From 30-06 to 338-06 in 23 Photos

   11.15.17

From 30-06 to 338-06 in 23 Photos

Back in 2005 when the 338 Federal hit the market, I thought it was the best thing ever. Since I don’t have a bunch of dough to spend on rifles and ammo, however, I never did get my hands on one of my own. I’ve never been one to jump on the bandwagon of new cartridges “just because,” but I like heavy bullets and fast bullets, and the 338 Fed put both into a short-action package. Me likey!

I never did end up with a short-action rifle I was willing to rebarrel, but I eventually did find myself in possession of a Savage 110 in 30-06 at a time when I was in between projects. What to do with it? My fantasy 338 Fed came to mind, but that doesn’t make sense in a long action rifle, and after 5 years it was already fading from popularity anyhow. So why not go bigger and better? I decided on the 338-06, and from there the decision-making was plumb easy.

(Photo © Russ Chastain)
(Photo © Russ Chastain)

This was my first foray into changing out a rifle barrel, so it’s natural I started with a Savage. Their locknut system of headspacing makes barrel swaps relatively simple.

For the barrel I turned to Brownells, and found an E.R. Shaw barrel kit which included a heavy magnum-contour 24″ barrel, a locknut wrench, a tube of Uncle Ed’s Bore Paste, a plastic bottle of Uncle Ed’s Premium Gun Oil, a go gauge, and a no-go gauge.

(Photo © Russ Chastain)
(Photo © Russ Chastain)

When the package from Brownell’s arrived, the barrel was sticking out of the box. Fortunately, this box was inside another box, which the barrel didn’t penetrate. My first impression of the barrel was, “Man, this thing is heavy!”

My kit, which was ordered and received in 2010, had most of the stuff required for swapping a Savage barrel, but the locknut wrench had knife-sharp edges which would have surely cut anyone trying to use it without gloves. This required some time with a file to remedy.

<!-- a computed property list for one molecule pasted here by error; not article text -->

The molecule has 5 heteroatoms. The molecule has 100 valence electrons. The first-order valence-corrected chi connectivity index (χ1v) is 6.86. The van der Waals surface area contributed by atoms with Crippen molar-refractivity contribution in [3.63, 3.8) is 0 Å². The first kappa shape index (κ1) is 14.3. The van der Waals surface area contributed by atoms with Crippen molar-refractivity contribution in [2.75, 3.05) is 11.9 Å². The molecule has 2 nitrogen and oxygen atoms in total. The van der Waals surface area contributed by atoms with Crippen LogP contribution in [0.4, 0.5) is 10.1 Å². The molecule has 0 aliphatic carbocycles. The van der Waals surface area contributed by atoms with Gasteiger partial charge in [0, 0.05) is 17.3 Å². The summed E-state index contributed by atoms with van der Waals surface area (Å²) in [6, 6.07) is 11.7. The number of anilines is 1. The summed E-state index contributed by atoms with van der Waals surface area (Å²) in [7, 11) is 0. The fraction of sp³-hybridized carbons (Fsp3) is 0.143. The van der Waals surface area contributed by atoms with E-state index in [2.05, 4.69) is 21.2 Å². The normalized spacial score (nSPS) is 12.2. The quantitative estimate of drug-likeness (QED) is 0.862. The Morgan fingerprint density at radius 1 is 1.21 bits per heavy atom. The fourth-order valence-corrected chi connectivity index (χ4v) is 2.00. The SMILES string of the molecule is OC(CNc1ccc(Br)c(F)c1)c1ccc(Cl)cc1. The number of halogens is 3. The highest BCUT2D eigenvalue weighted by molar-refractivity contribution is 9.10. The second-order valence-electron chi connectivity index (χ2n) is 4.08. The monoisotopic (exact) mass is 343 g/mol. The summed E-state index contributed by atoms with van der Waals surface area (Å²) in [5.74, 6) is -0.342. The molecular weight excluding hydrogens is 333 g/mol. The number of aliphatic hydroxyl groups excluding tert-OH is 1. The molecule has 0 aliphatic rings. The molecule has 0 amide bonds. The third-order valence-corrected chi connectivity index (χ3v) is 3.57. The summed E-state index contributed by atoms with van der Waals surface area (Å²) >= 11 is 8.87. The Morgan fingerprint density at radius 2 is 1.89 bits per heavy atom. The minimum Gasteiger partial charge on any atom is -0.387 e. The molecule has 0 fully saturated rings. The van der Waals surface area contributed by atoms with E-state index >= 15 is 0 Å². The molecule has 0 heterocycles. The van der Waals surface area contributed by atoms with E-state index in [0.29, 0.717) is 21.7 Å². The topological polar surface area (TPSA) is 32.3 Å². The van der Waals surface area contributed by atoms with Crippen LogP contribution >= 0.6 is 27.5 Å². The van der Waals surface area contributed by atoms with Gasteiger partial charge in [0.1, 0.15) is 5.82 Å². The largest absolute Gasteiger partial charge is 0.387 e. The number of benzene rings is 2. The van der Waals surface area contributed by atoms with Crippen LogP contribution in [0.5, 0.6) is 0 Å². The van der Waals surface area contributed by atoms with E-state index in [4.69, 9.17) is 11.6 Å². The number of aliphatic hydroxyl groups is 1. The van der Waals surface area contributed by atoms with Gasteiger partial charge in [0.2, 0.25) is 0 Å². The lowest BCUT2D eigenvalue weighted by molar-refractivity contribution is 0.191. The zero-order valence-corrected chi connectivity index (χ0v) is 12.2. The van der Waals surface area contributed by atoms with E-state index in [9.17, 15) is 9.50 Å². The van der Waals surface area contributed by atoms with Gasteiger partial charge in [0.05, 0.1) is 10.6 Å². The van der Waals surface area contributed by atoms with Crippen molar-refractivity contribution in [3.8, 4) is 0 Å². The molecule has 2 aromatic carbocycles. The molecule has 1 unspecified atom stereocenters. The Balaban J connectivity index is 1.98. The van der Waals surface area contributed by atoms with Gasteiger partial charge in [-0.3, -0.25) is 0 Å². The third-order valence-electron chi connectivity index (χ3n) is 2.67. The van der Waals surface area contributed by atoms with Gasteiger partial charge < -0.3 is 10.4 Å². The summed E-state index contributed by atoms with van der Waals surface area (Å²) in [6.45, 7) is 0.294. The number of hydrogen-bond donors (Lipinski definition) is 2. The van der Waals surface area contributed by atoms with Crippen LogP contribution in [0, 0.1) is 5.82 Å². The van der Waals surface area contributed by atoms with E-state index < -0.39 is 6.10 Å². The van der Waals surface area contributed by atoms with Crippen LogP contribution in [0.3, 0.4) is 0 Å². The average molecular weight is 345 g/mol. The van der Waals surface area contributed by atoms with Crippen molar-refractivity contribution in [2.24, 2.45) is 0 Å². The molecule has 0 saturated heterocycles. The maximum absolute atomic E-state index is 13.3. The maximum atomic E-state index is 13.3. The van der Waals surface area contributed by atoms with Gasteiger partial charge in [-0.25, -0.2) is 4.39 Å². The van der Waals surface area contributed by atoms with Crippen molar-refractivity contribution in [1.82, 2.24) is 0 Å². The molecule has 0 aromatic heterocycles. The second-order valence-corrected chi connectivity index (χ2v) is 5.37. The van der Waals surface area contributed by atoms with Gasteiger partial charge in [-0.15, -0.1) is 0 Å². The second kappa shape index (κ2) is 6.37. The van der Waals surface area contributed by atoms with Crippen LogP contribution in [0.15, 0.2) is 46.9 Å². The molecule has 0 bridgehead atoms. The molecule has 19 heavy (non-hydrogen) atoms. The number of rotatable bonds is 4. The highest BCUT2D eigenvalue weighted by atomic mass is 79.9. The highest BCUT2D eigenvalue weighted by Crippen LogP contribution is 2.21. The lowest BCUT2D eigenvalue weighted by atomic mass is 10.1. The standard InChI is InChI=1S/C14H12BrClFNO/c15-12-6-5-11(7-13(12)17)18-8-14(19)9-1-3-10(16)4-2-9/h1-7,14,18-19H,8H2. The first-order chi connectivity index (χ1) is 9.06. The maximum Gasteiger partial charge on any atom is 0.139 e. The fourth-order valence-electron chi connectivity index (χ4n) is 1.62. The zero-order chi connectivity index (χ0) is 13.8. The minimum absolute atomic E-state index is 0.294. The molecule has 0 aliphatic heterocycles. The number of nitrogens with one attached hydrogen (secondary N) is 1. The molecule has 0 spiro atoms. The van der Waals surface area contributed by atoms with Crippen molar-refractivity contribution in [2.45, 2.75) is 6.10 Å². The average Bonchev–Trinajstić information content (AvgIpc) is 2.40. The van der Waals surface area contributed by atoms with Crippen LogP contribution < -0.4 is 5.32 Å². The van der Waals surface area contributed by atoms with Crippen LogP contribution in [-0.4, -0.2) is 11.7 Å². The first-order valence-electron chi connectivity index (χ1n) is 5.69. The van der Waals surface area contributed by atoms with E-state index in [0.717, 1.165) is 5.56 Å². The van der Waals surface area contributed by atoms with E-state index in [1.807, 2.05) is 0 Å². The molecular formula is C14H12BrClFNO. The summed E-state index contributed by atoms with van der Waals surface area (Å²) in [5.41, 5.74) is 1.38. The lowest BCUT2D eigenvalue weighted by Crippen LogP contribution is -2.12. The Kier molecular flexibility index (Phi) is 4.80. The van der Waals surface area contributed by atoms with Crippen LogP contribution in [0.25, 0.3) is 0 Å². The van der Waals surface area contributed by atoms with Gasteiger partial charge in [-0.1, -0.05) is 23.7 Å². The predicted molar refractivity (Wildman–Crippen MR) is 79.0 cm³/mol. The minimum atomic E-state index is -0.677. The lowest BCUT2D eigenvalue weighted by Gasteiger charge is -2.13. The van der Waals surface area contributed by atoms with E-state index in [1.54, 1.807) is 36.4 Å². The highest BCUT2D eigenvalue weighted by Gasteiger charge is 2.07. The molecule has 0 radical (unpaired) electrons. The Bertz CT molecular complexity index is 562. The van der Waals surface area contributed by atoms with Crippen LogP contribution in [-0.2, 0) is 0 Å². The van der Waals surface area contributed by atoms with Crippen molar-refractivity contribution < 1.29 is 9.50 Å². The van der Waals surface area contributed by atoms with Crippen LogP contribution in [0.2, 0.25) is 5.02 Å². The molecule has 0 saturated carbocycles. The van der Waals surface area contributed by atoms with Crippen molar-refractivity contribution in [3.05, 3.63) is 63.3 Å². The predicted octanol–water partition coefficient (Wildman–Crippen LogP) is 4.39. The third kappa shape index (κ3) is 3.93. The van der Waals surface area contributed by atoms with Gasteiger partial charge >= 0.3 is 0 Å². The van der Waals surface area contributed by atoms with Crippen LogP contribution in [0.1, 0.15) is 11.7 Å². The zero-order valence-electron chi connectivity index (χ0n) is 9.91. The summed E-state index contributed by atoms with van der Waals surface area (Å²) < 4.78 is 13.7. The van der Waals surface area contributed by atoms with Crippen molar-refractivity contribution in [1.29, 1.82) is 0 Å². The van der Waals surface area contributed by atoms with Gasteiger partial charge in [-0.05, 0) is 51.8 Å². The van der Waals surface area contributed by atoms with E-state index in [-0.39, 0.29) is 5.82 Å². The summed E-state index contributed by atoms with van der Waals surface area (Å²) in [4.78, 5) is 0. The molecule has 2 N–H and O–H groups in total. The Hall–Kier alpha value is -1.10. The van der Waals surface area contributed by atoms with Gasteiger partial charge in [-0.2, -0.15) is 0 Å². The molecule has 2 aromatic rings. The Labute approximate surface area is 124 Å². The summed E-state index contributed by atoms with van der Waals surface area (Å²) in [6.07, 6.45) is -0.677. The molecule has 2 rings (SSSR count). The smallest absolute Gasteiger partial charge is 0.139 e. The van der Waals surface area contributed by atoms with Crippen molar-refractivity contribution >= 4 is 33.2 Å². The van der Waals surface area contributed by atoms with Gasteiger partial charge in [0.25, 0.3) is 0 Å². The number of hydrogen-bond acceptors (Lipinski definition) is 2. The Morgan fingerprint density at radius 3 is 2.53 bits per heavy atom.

The barrel itself looked great. I was thoroughly impressed with the blue, the bore, the crown, and the chamber. It had a one-year warranty, which I probably voided when I chopped off the end of the barrel.

(Photo © Russ Chastain)
(Photo © Russ Chastain)

I ordered a Wheeler Engineering barrel vise and action wrench elsewhere… but if I had it to do again, I wouldn’t order the action wrench. I didn’t need mine, and it wasn’t a good fit with my receiver anyhow.

I used 1/2″ bolts to mount the vise to my workbench. This vise is not fancy, but it is pretty beefy.

The action wrench (left) said it would fit Remington 700s and Savage 110s, but it didn’t fit my Accutrigger-equipped Savage and I didn’t use it. But judging by my experience, you DO need a barrel vise for a project like this.

(Photo © Russ Chastain)
(Photo © Russ Chastain)

Before you chomp down on the barrel with the vise, carefully slip the locknut wrench over the barrel and onto the nut — and make sure you are using the correct end of the wrench. Some locknuts have rounded grooves and some (like mine) have square grooves for the wrench to engage.

I hadn’t yet tightened up the barrel vise. When I did, I tightened those large nuts a little at a time, alternating from right to left, using that big adjustable wrench.

(Photo © Russ Chastain)
(Photo © Russ Chastain)

The wrench has a square hole for a 1/2″ ratchet or breaker bar, so I tried that at first. This didn’t give me enough leverage to break the nut free, but it did make the barrel spin in the wood bushings of the barrel vise.

After trying repeatedly and tightening up the vise a lot more, I finally removed the ratchet and hit the wrench with a wood mallet. This sudden shock was enough to break the nut free so I could thread it forward on the barrel. Then all I had to do was unscrew the receiver off the barrel.

(Photo © Russ Chastain)
(Photo © Russ Chastain)

Receiver lying on the bench, right after I removed it. After I took this photo I removed the recoil lug from the barrel, unscrewed the locknut from it, and removed the wrench.

(Photo © Russ Chastain)
(Photo © Russ Chastain)

After I removed the other stuff, I took this pic. it took a lot of pressure to conform those oak bushings to the shape of this barrel.